Here’s another intriguing thing about this unique rule. You can only do half of the split sleeper if that is what is convenient for you. Some ELDs have a button that you push to indicate you are pairing a break to accomplish a split. You must identify the breaks that you want to pair together. Let’s take our driver who just took the 2.5-hour nap. He has extended his 14-hour clock to 5:30 p.m. Let’s assume the circumstances of his day made it so he finished his day at 5:30 p.m. and he found a place to park for the night at a truck stop. He could log 7.5 hours in the sleeper and fulfill his second half of his split sleeper break by pairing that break with his previous one. His 2.5 hours earlier combined with 7.5 now would equal his needed 10 hours. That would be a legal example of using the split sleeper berth rule. If the driver wanted to go ahead and take his full ten hour break now he could. As long as he has enough time on "sleeper berth" to pair with his previous break totaling 10 hours, he could now switch to "off duty" for the remainder of his current 10 hour break and he is still legal with the extension he gave himself earlier.

Here's a quick break down of this very much misunderstood rule. I am trying to simplify it for us. It can be quite confusing which is why some companies don't even allow their drivers to use it.

  • You may divide your 10-hour break into two separate breaks. One break has to be at least 2 hours logged as off duty or sleeper berth. It can also be logged as any combination of the two.
  • The other break must be a minimum of 7 hours. The longer of the two breaks must be logged as sleeper berth.
  • When you combine the two breaks they must total 10 hours.
  • Neither break period counts against your 14-hour clock.

Davy, your plan is solid. Work toward getting your bonus money. That puts you at a very productive level. Those 11,000 mile months are awesome, and will add substantial amounts of income to your balance sheet by the end of the year. You are on the right track.

Pre-trip Inspection:

A pre-trip inspection is a thorough inspection of the truck completed before driving for the first time each day.

Federal and state laws require that drivers inspect their vehicles. Federal and state inspectors also may inspect your vehicles. If they judge a vehicle to be unsafe, they will put it “out of service” until it is repaired.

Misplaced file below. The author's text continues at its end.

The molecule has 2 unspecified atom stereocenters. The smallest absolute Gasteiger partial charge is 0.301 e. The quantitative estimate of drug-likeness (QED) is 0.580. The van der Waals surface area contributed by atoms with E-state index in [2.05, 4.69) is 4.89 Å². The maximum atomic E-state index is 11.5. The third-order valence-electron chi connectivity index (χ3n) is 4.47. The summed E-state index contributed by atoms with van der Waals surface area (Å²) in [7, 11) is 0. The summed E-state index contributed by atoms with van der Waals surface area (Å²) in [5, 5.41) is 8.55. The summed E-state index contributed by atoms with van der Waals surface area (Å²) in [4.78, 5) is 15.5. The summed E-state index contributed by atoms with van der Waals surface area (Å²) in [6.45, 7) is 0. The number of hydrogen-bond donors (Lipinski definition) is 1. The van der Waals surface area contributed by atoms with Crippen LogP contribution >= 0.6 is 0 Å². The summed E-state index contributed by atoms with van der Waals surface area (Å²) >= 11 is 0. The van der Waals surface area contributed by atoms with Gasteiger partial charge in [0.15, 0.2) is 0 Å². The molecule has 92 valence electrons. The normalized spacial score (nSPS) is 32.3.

Shipper:

The customer who is shipping the freight. This is where the driver will pick up a load and then deliver it to the receiver or consignee.

Sleeper Berth:

The portion of the tractor behind the seats which acts as the "living space" for the driver. It generally contains a bed (or bunk beds), cabinets, lights, temperature control knobs, and 12 volt plugs for power.

HOS:

Hours Of Service

HOS refers to the logbook hours of service regulations.
Andrey's Comment
member avatar

Now I am confused. How comes that off duty breaks do not count towards 14 hours? Right now I am at a receiver, I was on duty for 15 minutes, then switched to off duty break, and looking at my ELD I can see that 14 hours become smaller and smaller every minute...

Bruce K.'s Comment
member avatar

Andrey, as I understand it, we get 14 hours of duty time per shift, or day or whatever the term is. That makes sense because 14 hours of duty time plus the 10 hour sleepy time equals 24 hours; one day. You can be on duty, DRIVING or on duty NOT DRIVING. Therefore, when you are not "on duty", you should be "off duty" and that off duty time won't count against your 14. (OS, correct me if I'm wrong, I'm trying to relearn all the HOS stuff)

HOS:

Hours Of Service

HOS refers to the logbook hours of service regulations.
Old School's Comment
member avatar
Now I am confused. How comes that off duty breaks do not count towards 14 hours? Right now I am at a receiver, I was on duty for 15 minutes, then switched to off duty break, and looking at my ELD I can see that 14 hours become smaller and smaller every minute...

Part of the rule I quoted clearly gives you the limits that will extend your 14 hour clock. You say you can see your 14 hour clock become smaller and smaller every minute. That is right. You haven't been on break for the minimum amount of two hours yet. Here's the rule again...

One break has to be at least 2 hours logged as off duty or sleeper berth. It can also be logged as any combination of the two.

Sleeper Berth:

The portion of the tractor behind the seats which acts as the "living space" for the driver. It generally contains a bed (or bunk beds), cabinets, lights, temperature control knobs, and 12 volt plugs for power.